Marine mammals in captivity
New Standards of Care for Marine Mammals
Ontario is the first province in Canada to set specific standards of care for marine mammals such as cetaceans (dolphins, beluga whales), pinnipeds (walruses, sea lions) and sea otters. In addition, a prohibition on the acquisition and breeding of orcas (also known as killer whales) came into effect in May 2015.
Our new regulation under the Ontario Society for the Prevention of Cruelty to Animals Act sets out enhanced standards in areas such as nutrition, reproduction, light and noise exposure, water quality, enclosures and access to qualified veterinary care. The regulation also establishes administrative requirements to strengthen accountability through mandatory record keeping and enhancing animal management and care through the creation of an animal welfare committee, and individual animal welfare plans.
The regulation was enacted as of January 1st, 2016, and the comprehensive standards of care will come into force on May 1, 2016. Some standards, such as capital improvements, will be phased-in over two years to allow facilities time to make all necessary changes.
These new standards consider advice from an expert report (PDF - 1.17 mb) commissioned by the Ontario government, led by Dr. David Rosen, a University of British Columbia (UBC) marine biologist, as well as, input from a technical advisory group made up of veterinary, animal welfare, industry and enforcement organizations. The public were invited to provide comment on the proposed new standards of care up until September 14, 2015.
This is the final part of the government’s three-point plan to strengthen protection for all animals introduced in October 2012, which ensures that Ontario continues to have the strongest animal protection legislation in Canada.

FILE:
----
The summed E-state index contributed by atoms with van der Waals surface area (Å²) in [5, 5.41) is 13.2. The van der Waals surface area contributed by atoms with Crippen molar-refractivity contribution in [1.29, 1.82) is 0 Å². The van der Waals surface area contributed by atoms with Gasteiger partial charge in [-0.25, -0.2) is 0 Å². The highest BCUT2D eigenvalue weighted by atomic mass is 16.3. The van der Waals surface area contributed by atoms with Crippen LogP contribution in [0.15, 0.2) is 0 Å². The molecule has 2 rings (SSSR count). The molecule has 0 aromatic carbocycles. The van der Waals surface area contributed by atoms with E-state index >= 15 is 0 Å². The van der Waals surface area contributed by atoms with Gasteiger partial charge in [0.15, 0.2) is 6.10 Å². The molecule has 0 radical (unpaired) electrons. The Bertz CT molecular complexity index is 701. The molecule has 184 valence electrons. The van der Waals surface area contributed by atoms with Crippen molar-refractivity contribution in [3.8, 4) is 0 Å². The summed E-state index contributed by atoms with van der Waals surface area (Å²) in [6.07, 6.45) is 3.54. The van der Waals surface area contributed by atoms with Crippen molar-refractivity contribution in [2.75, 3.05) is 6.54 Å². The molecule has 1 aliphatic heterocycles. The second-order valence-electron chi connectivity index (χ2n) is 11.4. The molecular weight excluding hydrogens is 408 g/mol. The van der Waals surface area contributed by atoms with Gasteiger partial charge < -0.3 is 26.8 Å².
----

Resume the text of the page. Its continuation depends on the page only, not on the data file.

This plan included: new animal welfare funding of $5.5 million for the OSPCA, establishing a registry of Zoos and Aquariums, and reviewing and improving regulations to protect marine mammals in captivity.
Highlights of the new standards include:
Animal Care Requirements
- Food and feeding requirements that outline specifications on the range, quality and handling of food, as well as vitamin supplementation.
- Rules regarding water quality and the regular monitoring of water conditions to ensure clean, healthy and circulated water.
- Provisions about exposure to noise levels that when too high can cause auditory discomfort or distress.
- Rules about sufficient enclosure space and ‘in and out’ of water features such as terrestrial haul-out sites for seals, sea lions, walruses and sea otters.
- Requirements to establish animal welfare committees. These committees will oversee animal care and the implementation of animal welfare plans to establish rigorous and comprehensive programs for animal care.
- Rules about information and records management to promote operational transparency and accountability.
- Requirement to provide preventative and veterinary care.
- Rules about post mortem examinations to better understand the sources of illness and death of marine mammals kept in capacity.
These standards of care come into effect on May 1, 2016. Some, such as capital improvements, will be phased-in over two years to allow facilities time to make all necessary changes. Rules governing food and feeding, veterinary care, information management and records, water requirements, light and noise exposure, and the establishment of animal welfare committees come into effect on May 1, 2016. Animal welfare plans must be developed and implemented by May 1, 2017. Finally, infrastructure-related improvements must be completed by May 1, 2018.
- Complete Standards of Care